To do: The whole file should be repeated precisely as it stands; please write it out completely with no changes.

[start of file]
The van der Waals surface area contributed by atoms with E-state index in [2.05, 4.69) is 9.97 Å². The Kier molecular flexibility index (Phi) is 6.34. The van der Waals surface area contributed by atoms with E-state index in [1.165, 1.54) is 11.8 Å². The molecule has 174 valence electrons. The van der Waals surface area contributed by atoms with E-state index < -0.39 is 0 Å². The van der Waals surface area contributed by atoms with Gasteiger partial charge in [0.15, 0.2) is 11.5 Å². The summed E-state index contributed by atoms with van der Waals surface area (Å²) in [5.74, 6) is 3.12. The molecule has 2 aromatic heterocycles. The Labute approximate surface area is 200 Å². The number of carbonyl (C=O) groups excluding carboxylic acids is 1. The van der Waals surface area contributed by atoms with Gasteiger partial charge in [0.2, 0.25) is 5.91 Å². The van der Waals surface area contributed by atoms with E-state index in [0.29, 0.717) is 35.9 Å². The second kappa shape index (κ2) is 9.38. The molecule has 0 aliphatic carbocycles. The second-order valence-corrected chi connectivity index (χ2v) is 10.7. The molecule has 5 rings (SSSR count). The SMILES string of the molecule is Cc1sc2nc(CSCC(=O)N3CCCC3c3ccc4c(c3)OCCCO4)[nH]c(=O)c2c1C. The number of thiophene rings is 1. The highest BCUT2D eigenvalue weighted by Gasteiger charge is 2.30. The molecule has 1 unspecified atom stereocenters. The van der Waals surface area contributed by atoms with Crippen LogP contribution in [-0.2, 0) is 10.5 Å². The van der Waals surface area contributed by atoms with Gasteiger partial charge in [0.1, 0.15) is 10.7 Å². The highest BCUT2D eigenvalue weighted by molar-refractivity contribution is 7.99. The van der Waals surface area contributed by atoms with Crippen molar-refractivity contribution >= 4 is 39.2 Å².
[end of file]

The van der Waals surface area contributed by atoms with E-state index in [2.05, 4.69) is 9.97 Å². The Kier molecular flexibility index (Phi) is 6.34. The van der Waals surface area contributed by atoms with E-state index in [1.165, 1.54) is 11.8 Å². The molecule has 174 valence electrons. The van der Waals surface area contributed by atoms with E-state index < -0.39 is 0 Å². The van der Waals surface area contributed by atoms with Gasteiger partial charge in [0.15, 0.2) is 11.5 Å². The summed E-state index contributed by atoms with van der Waals surface area (Å²) in [5.74, 6) is 3.12. The molecule has 2 aromatic heterocycles. The Labute approximate surface area is 200 Å². The number of carbonyl (C=O) groups excluding carboxylic acids is 1. The van der Waals surface area contributed by atoms with Gasteiger partial charge in [0.2, 0.25) is 5.91 Å². The van der Waals surface area contributed by atoms with E-state index in [0.29, 0.717) is 35.9 Å². The second kappa shape index (κ2) is 9.38. The molecule has 0 aliphatic carbocycles. The second-order valence-corrected chi connectivity index (χ2v) is 10.7. The molecule has 5 rings (SSSR count). The SMILES string of the molecule is Cc1sc2nc(CSCC(=O)N3CCCC3c3ccc4c(c3)OCCCO4)[nH]c(=O)c2c1C. The number of thiophene rings is 1. The highest BCUT2D eigenvalue weighted by Gasteiger charge is 2.30. The molecule has 1 unspecified atom stereocenters. The van der Waals surface area contributed by atoms with Crippen LogP contribution in [-0.2, 0) is 10.5 Å². The van der Waals surface area contributed by atoms with Gasteiger partial charge in [0.1, 0.15) is 10.7 Å². The highest BCUT2D eigenvalue weighted by molar-refractivity contribution is 7.99. The van der Waals surface area contributed by atoms with Crippen molar-refractivity contribution >= 4 is 39.2 Å².